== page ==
As I was posting this, I had not yet established the fate of Health Minister Charity Ngilu who was earlier today ordered to report to CID headquarters by the police commissioner in connection to the dramatic commando-like rescue she executed at the Central Police station to free civil society activist Ann Njogu from police custody.
The interesting thing about the police is that yesterday they announced that they were looking for Mrs Ngilu and knew very well where to look but no policemen arrived at her Afya House health ministry office.
Probably what rubbed salt on the fresh wounds of the police was her statement to the press earlier today that she had no regrets over what she had done and would gladly do it all over again. Ngilu went on to complain over the fact that Ann Njogu had been a victim of police brutality and she had seen the policemen "drag her along the floor."
The order by Maj Gen Ali is a clear move to intimidate the minister and show her who is in charge.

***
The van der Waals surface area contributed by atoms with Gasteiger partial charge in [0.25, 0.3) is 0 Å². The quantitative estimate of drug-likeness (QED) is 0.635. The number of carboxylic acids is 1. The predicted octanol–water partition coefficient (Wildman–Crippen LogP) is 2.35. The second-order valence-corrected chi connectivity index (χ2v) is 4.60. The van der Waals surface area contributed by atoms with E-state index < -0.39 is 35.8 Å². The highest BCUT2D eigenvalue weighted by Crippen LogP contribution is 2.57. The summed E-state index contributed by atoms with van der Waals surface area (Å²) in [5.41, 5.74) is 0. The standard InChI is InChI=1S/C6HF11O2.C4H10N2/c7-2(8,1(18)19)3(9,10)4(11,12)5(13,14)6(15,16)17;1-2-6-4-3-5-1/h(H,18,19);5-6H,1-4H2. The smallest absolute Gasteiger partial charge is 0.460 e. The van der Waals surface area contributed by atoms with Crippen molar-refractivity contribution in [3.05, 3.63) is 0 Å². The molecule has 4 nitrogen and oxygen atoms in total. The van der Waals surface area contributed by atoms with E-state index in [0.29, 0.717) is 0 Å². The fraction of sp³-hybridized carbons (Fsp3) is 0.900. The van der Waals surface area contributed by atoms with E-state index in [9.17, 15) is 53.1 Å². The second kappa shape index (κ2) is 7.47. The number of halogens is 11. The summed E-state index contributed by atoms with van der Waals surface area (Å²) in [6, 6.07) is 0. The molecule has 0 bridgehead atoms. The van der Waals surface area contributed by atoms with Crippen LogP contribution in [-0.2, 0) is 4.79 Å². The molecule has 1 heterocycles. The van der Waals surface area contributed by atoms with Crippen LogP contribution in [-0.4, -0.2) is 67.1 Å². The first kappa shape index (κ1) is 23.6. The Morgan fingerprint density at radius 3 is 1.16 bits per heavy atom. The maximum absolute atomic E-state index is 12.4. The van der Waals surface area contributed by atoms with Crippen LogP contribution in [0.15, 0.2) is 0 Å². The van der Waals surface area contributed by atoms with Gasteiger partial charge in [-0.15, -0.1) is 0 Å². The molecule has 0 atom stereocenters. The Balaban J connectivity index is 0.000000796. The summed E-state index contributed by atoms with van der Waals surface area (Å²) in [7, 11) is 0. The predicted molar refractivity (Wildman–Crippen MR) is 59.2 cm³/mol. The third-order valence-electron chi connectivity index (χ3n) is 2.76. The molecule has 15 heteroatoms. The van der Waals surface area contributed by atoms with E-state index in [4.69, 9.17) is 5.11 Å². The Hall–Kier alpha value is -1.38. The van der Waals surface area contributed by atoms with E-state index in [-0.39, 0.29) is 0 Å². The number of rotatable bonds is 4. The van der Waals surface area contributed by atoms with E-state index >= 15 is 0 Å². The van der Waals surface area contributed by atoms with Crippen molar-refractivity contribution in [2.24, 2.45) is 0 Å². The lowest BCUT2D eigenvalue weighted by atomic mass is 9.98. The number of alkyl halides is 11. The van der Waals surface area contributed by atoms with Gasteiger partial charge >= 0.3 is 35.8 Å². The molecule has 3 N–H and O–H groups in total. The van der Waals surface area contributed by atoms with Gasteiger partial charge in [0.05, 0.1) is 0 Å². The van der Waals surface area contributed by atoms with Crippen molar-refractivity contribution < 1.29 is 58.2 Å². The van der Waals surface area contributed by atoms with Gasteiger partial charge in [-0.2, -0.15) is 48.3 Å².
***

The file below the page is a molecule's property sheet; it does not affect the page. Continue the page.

Good people let us not forget where this sorry saga started from. The rights activists were protesting the plan by MPs to give themselves an unprecedented golden hand shake at the end of their term this year at a time when most Kenyans are struggling to put food on the table.
One wonders why the police cannot spend their time doing something more productive like arresting carjackers instead of harassing innocent peaceful demonstrators. I cannot help but notice the loud silence from parliament about the arrests and police harassment. Even ODM guys are too busy (you know doing what).
By the time I was writing this, I had not heard of anybody issuing a statement condemning the uncalled-for police brutality.
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